According to its creators, this thing’s Lazy Susan Design “makes it easy to share across the table” and features a “removable warming pot and topping trays.”
Heck, there’s even a video showing how a “timeless tradition has been made more convenient.”
But, what makes this thing a taco? I’m glad you asked! “The taco flavor serves up gyoza nestled in a hot dog bun topped with a spicy sauce with chopped tomatoes, green peppers, onions, and jalapeños and a rich cheese sauce.”
Well, the General Mills’ owned brand is back in the news, now with the launch of “Tortilla Pockets Kits,” because apparently their target consumers are too dumb to eat a regular taco made with real tortillas.
Tortilla Pockets, say their creators, “are sealed at the bottom to offer a mess-free solution at mealtimes and are ideal for a quick bite on the go.” And, no, this is not a joke. They’re already on sale in England and Australia.
Oh and “food” writers and editors seem to totally dig them!
“Eating tacos is a precarious business. After years of practise, few of us have perfected the fine art of filling a taco and getting it into our mouths without losing half of it to the floor,” writes Erina Starkey, a restaurant and news editor in Australia, which -granted- is not really known for its Mexican gastronomy. “The nifty pocket design provides a perfect cup for filling up with mince, cheese and salad so you never have to worry about dry-cleaning those salsa stains again.”
Not content with having desecrated tacos, quesadillas and the like, Taco Bell has its eyes on destroying yet another one of this blogger’s favorite things: Alcoholic beverages.
Turns out the ubiquitous American “food” chain is launching Jalapeño Noir, a new red wine to pair with your Cheesy Chalupa, because… WHY THE HELL NOT?
Fortunately for this blogger, this thing is only being released in Canada and is tied to Taco Bell Canada’s introduction of the new Toasted Cheesy Chalupa [don’t ask.] Per an unnecessarily long press release: “The new chalupa variation features six-month aged sharp cheddar cheese toasted onto the iconic chalupa shell to create a crispy blanket of flavour and texture” which should pair well with “notes of wild strawberry, cherry and beetroot in this silky limited-edition red wine.”
Spanish food conglomerate Frit Ravich might want to learn how to use mexicanismos when marketing their “Mexican-flavored” snacks.
According to the packaging of these Mexican-flavored sunflower seeds, the taste of these babies will leave you shaking your maracas and playing your guitar while feeling … well, a bit stupid. You know? Because Mexicans!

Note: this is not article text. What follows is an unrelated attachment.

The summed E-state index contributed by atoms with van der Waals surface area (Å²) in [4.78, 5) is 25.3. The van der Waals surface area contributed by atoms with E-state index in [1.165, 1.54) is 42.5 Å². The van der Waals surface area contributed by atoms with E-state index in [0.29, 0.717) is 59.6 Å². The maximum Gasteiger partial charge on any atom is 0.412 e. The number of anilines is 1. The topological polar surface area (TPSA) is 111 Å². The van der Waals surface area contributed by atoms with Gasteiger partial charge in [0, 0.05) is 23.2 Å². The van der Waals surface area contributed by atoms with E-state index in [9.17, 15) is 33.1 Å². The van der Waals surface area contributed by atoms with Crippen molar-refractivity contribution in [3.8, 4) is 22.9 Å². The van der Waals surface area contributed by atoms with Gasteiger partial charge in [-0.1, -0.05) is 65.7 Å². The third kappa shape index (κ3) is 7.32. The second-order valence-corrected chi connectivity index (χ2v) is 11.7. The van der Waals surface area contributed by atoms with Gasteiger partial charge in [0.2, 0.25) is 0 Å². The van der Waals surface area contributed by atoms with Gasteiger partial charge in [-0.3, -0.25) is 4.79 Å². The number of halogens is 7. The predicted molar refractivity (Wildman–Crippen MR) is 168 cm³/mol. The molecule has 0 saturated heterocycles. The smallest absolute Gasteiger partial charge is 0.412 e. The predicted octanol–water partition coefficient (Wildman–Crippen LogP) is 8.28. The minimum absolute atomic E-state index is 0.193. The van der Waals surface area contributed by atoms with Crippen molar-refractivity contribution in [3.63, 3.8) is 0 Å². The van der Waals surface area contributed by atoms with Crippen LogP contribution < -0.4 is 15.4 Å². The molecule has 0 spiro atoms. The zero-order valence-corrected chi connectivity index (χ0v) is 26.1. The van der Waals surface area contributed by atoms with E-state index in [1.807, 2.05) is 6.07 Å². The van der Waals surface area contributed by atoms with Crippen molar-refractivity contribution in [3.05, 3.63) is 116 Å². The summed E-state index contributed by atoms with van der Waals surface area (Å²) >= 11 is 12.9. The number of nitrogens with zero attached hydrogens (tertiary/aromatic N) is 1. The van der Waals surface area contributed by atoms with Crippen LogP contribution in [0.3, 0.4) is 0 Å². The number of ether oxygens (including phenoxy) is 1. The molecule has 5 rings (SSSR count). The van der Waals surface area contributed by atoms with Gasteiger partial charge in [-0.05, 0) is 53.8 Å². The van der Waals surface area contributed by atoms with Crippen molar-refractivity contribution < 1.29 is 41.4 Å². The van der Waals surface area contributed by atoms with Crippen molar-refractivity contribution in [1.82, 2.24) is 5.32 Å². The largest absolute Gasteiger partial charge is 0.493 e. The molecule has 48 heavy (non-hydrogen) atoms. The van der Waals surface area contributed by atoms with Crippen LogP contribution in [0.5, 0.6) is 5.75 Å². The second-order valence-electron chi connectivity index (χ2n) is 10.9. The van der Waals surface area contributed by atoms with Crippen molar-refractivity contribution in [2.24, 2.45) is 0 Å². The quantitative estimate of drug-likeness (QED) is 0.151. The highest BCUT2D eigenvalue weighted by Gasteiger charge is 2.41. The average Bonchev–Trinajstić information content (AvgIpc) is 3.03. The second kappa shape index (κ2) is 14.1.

Domino’s Pizza decided it was a good idea to launch a “chicken-taco pizza,” a hideous combination of grilled chicken, cheese, onions, tomatoes, green peppers and –what else?– taco seasoning.
“We’re excited to add even more options to our lineup of delicious specialty pizzas,” said Art D’Elia, Domino’s executive vicepresident, apparently with a straight face, in a press release.
As the pizza chain explains, “the flavors are based on foods that –unlike pizza– typically don’t deliver well. For example, if you order tacos, there’s a chance they’ll be soggy by the time they arrive at your door. Same with burgers.” Tsssssss….
I can’t, really I just literally can’t.
No, it’s not a glitch in the matrix. Yes, this is real life.
Say hello to our NEW Chicken Taco & Cheeseburger Specialty Pizzas! Finally, a 🌮 & 🍔 designed to be delivered. pic.twitter.com/tS7ZEtp0MI
And just because 2020 couldn’t punish us enough, Lay’s has decided to turn two iconic Mexican dishes into … snacks in a bag. Yes, my friends, I might have been too busy blogging about bad translations in Mexico to focus on what’s really important: Yet, another chapter in the desecration of Mexican food on this side of the border.
Sources close to this sad situation, tell me Lay’s “Wavy Carnitas Street Taco” have been inspired by El Torito restaurant in Los Angeles, while Lay’s “Chile Relleno” took their inspiration from Cocina Azul in Albuquerque.
Now if y’all excuse me; it’s only 9:30 a.m. but I think I’ll go have a María Sangrienta.